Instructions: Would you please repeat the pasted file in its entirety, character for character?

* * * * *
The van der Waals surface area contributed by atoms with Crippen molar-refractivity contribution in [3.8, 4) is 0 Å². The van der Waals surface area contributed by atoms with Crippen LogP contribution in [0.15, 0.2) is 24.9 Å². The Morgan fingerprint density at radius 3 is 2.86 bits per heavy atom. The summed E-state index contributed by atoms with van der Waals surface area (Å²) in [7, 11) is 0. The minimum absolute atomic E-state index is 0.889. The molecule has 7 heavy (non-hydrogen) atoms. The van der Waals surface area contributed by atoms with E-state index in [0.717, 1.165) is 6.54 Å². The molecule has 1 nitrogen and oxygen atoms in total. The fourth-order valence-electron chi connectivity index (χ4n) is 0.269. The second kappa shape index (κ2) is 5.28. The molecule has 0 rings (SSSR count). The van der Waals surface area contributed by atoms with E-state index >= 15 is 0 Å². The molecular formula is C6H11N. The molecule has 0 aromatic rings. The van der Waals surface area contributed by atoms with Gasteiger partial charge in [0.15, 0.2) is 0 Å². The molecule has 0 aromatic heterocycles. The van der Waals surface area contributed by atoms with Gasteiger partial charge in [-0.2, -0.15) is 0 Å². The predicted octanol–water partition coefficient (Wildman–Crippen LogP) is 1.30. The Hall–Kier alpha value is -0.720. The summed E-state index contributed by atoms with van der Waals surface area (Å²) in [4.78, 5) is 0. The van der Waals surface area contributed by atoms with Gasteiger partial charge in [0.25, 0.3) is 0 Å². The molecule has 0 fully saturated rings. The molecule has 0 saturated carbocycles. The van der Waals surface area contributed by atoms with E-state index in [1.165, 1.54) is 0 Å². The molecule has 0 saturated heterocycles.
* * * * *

The van der Waals surface area contributed by atoms with Crippen molar-refractivity contribution in [3.8, 4) is 0 Å². The van der Waals surface area contributed by atoms with Crippen LogP contribution in [0.15, 0.2) is 24.9 Å². The Morgan fingerprint density at radius 3 is 2.86 bits per heavy atom. The summed E-state index contributed by atoms with van der Waals surface area (Å²) in [7, 11) is 0. The minimum absolute atomic E-state index is 0.889. The molecule has 7 heavy (non-hydrogen) atoms. The van der Waals surface area contributed by atoms with E-state index in [0.717, 1.165) is 6.54 Å². The molecule has 1 nitrogen and oxygen atoms in total. The fourth-order valence-electron chi connectivity index (χ4n) is 0.269. The second kappa shape index (κ2) is 5.28. The molecule has 0 rings (SSSR count). The van der Waals surface area contributed by atoms with E-state index >= 15 is 0 Å². The molecular formula is C6H11N. The molecule has 0 aromatic rings. The van der Waals surface area contributed by atoms with Gasteiger partial charge in [0.15, 0.2) is 0 Å². The molecule has 0 aromatic heterocycles. The van der Waals surface area contributed by atoms with Gasteiger partial charge in [-0.2, -0.15) is 0 Å². The predicted octanol–water partition coefficient (Wildman–Crippen LogP) is 1.30. The Hall–Kier alpha value is -0.720. The summed E-state index contributed by atoms with van der Waals surface area (Å²) in [4.78, 5) is 0. The van der Waals surface area contributed by atoms with Gasteiger partial charge in [0.25, 0.3) is 0 Å². The molecule has 0 fully saturated rings. The molecule has 0 saturated carbocycles. The van der Waals surface area contributed by atoms with E-state index in [1.165, 1.54) is 0 Å². The molecule has 0 saturated heterocycles.